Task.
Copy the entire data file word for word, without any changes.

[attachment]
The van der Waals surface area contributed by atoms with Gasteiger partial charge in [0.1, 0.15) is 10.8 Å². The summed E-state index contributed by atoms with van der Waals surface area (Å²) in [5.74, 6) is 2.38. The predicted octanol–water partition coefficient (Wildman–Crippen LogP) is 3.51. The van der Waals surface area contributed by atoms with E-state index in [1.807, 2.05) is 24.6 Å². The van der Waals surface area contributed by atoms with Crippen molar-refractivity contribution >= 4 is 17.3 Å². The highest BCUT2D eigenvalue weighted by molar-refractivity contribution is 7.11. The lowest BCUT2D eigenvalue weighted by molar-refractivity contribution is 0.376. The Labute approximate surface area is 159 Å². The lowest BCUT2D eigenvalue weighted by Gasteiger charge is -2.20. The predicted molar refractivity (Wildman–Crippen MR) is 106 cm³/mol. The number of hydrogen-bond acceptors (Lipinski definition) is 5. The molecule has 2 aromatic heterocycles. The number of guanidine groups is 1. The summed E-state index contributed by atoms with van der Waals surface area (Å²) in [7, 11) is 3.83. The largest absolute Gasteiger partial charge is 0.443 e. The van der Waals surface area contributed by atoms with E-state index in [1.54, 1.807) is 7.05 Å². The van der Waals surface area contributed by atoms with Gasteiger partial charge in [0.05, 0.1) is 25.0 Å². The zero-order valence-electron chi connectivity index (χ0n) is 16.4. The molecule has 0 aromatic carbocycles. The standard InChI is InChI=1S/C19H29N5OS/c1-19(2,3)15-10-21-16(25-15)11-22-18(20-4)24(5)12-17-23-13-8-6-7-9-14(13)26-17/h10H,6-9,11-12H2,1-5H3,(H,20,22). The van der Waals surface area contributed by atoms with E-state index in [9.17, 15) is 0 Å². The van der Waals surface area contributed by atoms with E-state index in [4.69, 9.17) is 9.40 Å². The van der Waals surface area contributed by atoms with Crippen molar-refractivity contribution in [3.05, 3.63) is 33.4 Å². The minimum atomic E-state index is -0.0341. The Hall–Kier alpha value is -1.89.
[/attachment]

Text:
The van der Waals surface area contributed by atoms with Gasteiger partial charge in [0.1, 0.15) is 10.8 Å². The summed E-state index contributed by atoms with van der Waals surface area (Å²) in [5.74, 6) is 2.38. The predicted octanol–water partition coefficient (Wildman–Crippen LogP) is 3.51. The van der Waals surface area contributed by atoms with E-state index in [1.807, 2.05) is 24.6 Å². The van der Waals surface area contributed by atoms with Crippen molar-refractivity contribution >= 4 is 17.3 Å². The highest BCUT2D eigenvalue weighted by molar-refractivity contribution is 7.11. The lowest BCUT2D eigenvalue weighted by molar-refractivity contribution is 0.376. The Labute approximate surface area is 159 Å². The lowest BCUT2D eigenvalue weighted by Gasteiger charge is -2.20. The predicted molar refractivity (Wildman–Crippen MR) is 106 cm³/mol. The number of hydrogen-bond acceptors (Lipinski definition) is 5. The molecule has 2 aromatic heterocycles. The number of guanidine groups is 1. The summed E-state index contributed by atoms with van der Waals surface area (Å²) in [7, 11) is 3.83. The largest absolute Gasteiger partial charge is 0.443 e. The van der Waals surface area contributed by atoms with E-state index in [1.54, 1.807) is 7.05 Å². The van der Waals surface area contributed by atoms with Gasteiger partial charge in [0.05, 0.1) is 25.0 Å². The zero-order valence-electron chi connectivity index (χ0n) is 16.4. The molecule has 0 aromatic carbocycles. The standard InChI is InChI=1S/C19H29N5OS/c1-19(2,3)15-10-21-16(25-15)11-22-18(20-4)24(5)12-17-23-13-8-6-7-9-14(13)26-17/h10H,6-9,11-12H2,1-5H3,(H,20,22). The van der Waals surface area contributed by atoms with E-state index in [9.17, 15) is 0 Å². The van der Waals surface area contributed by atoms with E-state index in [4.69, 9.17) is 9.40 Å². The van der Waals surface area contributed by atoms with Crippen molar-refractivity contribution in [3.05, 3.63) is 33.4 Å². The minimum atomic E-state index is -0.0341. The Hall–Kier alpha value is -1.89.